The United States is allocating about $100 million in grant funding to aid communities struggling with polluted air, unsafe drinking water, and climate change impacts in a move that marks the Environmental Protection Agency (EPA)’s largest-ever investment in environmental justice.
“For decades, too many communities, particularly low-income communities and communities of color, have borne the burden of climate and environmental pollution,” EPA Administrator Michael Regan said in a press briefing Tuesday. “We also know that too many of these communities have faced barrier after barrier trying to access the federal funds they need and deserve. This administration has committed to putting an end to that injustice.”
The EPA plans include providing funds for state and local governments and tribes to use in collaboration with community organizations to address environmental and/or public health issues at the local level and to develop tools and processes that integrate environmental justice considerations into government programs. Funds will also be given directly to community-based organizations.
To be considered for funding, applicants must submit proposals by April 10. Regan expects applicants awarded grants to receive their funding by this fall.
“I’m really excited that that amount of money has been allocated,” said Mildred McClain, executive director of the Harambee House nonprofit in Savannah, Georgia, which focuses on improving environmental conditions in African American communities. “It’s a good start. But of course I would say from a community standpoint that we need much, much more.”
Regan acknowledged that the $100 million is only a fraction of the $3 billion allocated for environmental and climate justice block grants authorized under the Inflation Reduction Act (IRA), and said to “stay tuned” for “additional grant opportunities in the months to come.”
Power to shift paradigms
Catherine Flowers, founder of the Center for Rural Enterprise and Environmental Justice, applauded the move to empower environmental justice communities through direct funding.
“I firmly believe many solutions to our environmental crises in this country lie at the community level,” Flowers said in the press call. “People in the environmental justice community often know what’s best. They don’t always have the resources or the voice.”
“I have sincere optimism that funding like this has the power to shift paradigms to people living in impacted communities to being game changers for us all,” she added.
Allowing people to apply for funding from the local level can avoid the “political posturing” that has prevented past efforts from coming to fruition, according to Harold Mitchell, a former South Carolina state representative and founder of the ReGenesis Institute environmental justice organization. He added that the funding offers communities a chance to provide “real, transformative solutions.”
“This would be huge leverage for communities to get projects completed, started, and come up with the plans to transform a lot of the legacy problems people have been fighting for decades,” Mitchell said.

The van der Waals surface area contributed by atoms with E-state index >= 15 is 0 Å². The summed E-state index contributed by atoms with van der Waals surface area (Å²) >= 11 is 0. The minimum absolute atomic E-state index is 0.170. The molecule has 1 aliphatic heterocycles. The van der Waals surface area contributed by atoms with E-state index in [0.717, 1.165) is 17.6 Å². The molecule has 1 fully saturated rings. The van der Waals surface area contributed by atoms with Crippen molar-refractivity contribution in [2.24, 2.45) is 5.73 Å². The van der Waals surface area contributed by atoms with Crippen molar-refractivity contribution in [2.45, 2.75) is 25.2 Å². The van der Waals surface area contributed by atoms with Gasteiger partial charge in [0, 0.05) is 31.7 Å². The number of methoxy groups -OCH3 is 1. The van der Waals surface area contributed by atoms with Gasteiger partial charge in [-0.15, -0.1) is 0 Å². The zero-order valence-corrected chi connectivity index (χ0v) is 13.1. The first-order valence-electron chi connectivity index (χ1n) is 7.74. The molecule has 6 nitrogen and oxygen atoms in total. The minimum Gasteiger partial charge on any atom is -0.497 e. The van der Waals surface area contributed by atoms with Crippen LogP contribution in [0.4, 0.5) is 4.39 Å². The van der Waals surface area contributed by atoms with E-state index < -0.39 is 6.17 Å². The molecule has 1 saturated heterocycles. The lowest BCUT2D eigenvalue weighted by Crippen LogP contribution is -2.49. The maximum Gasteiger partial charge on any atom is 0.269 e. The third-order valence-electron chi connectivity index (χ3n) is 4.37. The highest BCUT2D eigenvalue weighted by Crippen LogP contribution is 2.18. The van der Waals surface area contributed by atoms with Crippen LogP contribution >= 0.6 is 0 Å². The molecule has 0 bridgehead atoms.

Mitchell grew up in Arkwright, a small, predominately African American community in southside Spartanburg, South Carolina. For decades, the neighborhood was marred by a legacy of pollution from textile mills and other industrial facilities. In 1998, Mitchell founded ReGenesis to address concerns about exposure to hazardous waste and chemical manufacturing plant toxins, as well as inadequate healthcare. With funding from the EPA and other government agencies, Mitchell’s organization has worked to clean up heavily polluted sites in Spartanburg, South Carolina, reducing pollution and improving the community’s health.
Further government funding, such as the newly-announced EPA grants, could help finance ambitious projects ReGenesis plans to move forward, including a community solar project that would power a chemical plant, an aquaponics facility that would provide organic produce for healthcare patients, and a garment recycling facility that would repurpose old clothing.
Giving residents a voice
When the Georgia-based Harambee House received two EPA grants in the early 2000s, McClain saw firsthand how government funding can empower communities burdened by pollution. She said the grant money allowed her organization to work with communities on the west side of Savannah at the mouth of the city’s port, which is a source of ongoing air quality issues. Leveraging these resources, Harambee House has helped residents develop partnerships with nearby industries and the Georgia Ports Authority to address its air pollution problems.
“Often the universities and the government feel like they have to come in and tell the community everything,” said McClain. “With that grant, we turned that model around. Residents found their own power to be able to guide the discussions, to be able to call certain folks to the table, and to be able to participate actively in developing plans for community development and to address the environmental issues identified by residents.”
“For those communities that end up getting [the grants], we can say from experience it will be very, very useful,” said McClain, adding that her organization plans to apply for grant money and will encourage other communities to form partnerships and apply as well.
“It would allow us to further implement the work that was started back then,” she said. “Significant progress has been made but not enough on the issue of reducing pollution.”
(Featured Image: Marchers in New York on June 26, 2020, press for a response to climate change and racial injustice. Photo by: Felton Davis, Flickr Creative Commons.)